President Obama in Alaska

Surprise ride with Obama gives Kotzebue trio a chance to make their case

In a replay of another unexpected ride-along earlier in the day, President Barack Obama Wednesday evening opened up the presidential SUV to a trio of leaders in Kotzebue, giving them precious moments to talk as the motorcade cruised a short distance to the high school gym.

It was an exhilarating surprise because the three riders -- the borough and city mayors and a leading elder in town -- had just been told by the president's security detail they'd be traveling in a different car and they were not to request a ride with the president.

That's when Obama stepped in.

"He said 'Hello,' gave us hugs, and said, 'No, they are riding with me,'" said Maija Lukin, mayor of the town of 3,300.

"It was a neat bonus for all of us because we weren't expecting it," said Reggie Joule, mayor of the borough representing 11 Northwest Alaska communities.

Larry Westlake, president of the Regional Elders Council and borough Assembly, also got the presidential invite.

The three were there to welcome the first sitting U.S. president to arrive in the Arctic. They waited at the bottom of the stairs as Obama stepped onto the Kotzebue tarmac.


It was cramped inside the car, sort of like being on a small bush plane with jump seats. Obama sat elbow-to-elbow with Lukin on a bench seat. Facing them in fold-down seats were Joule and Westlake.

"I kept telling myself, 'he's just a regular person, he's just a regular person,' " said Lukin.

Her butterflies settled when the president asked the group to talk about issues important to the region.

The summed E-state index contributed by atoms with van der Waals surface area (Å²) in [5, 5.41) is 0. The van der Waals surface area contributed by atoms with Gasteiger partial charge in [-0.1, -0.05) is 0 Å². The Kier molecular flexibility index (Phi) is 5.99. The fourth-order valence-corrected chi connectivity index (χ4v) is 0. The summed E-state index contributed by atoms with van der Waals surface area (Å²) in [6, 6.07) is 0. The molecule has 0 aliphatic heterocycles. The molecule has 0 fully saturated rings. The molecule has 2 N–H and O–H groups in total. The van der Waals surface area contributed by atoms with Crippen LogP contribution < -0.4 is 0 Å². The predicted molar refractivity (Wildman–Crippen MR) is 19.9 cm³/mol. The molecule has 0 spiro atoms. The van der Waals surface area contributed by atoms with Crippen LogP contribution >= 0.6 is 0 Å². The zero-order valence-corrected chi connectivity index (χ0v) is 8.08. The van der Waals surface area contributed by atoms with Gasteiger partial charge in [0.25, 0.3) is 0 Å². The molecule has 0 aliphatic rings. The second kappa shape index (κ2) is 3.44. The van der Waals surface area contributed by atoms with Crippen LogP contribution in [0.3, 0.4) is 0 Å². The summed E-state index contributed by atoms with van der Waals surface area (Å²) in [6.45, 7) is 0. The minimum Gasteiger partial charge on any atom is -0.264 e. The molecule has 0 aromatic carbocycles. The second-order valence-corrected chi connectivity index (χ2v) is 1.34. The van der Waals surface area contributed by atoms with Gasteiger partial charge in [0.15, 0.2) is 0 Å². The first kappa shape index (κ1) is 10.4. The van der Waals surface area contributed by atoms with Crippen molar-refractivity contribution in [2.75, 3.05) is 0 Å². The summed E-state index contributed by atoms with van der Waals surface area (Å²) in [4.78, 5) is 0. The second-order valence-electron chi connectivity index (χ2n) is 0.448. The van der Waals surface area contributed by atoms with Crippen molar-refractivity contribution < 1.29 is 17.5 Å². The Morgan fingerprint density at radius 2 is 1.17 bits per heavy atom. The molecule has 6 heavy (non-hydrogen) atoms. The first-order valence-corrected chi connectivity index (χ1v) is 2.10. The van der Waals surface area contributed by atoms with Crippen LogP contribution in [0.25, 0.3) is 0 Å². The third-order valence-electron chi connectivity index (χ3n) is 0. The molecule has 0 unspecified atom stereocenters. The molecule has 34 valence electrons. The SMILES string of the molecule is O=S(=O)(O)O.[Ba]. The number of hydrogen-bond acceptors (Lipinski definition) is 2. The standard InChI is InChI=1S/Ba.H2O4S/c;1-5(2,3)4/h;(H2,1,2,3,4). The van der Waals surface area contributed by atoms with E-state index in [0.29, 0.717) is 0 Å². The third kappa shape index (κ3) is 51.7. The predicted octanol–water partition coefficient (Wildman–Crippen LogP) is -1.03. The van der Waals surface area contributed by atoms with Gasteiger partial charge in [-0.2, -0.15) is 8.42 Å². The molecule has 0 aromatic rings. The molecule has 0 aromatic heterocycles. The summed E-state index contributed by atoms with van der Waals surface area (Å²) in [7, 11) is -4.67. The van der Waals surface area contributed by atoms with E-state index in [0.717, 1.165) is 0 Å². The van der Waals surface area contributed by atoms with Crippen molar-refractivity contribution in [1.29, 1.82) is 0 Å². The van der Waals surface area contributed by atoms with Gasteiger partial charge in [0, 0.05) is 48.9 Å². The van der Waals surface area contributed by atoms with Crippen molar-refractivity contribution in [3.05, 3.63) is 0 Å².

They seized the moment.

Joule requested support to relocate the threatened village of Kivalina. He also called for revenue sharing from responsible oil and gas development in the U.S. Arctic Ocean that can provide income to help local communities offset risks from the activity, Lukin said.

All three made the case for a deep-water port 10 miles south of Kotzebue. It could help with national security, shipping safety and spill response as the Arctic opens. It could also provide relief from soaring costs in Kotzebue and several villages: Goods are brought into Kotzebue on barges as large cargo ships anchor offshore. That creates a multistep process that boosts prices 20 percent or more.

Obama was attentive and sincere, they said.

"I believe he got the feel of the people in the little time he spent both in Kotzebue and Dillingham," Lukin said, referring to the Southwest Alaska town where Robin Samuelsen, board chairman of the Bristol Bay Economic Development Corp., got to ride with the president.

Westlake, the elder leader, said the president was friendly and easy to talk with.

"It was such a wonderful experience," he said. "It seemed like it happened in seconds, although it was just a few minutes from the airport."

Westlake, who lives in the village of Kiana, east of Kotzebue, said he was impressed with the efforts made by an army of volunteers and groups to welcome the president.

"It was a great success," Westlake said. "He made a statement that he wants to come back to the Arctic, so I hope he does."

Alex DeMarban

Alex DeMarban is a longtime Alaska journalist who covers business, the oil and gas industries and general assignments. Reach him at 907-257-4317 or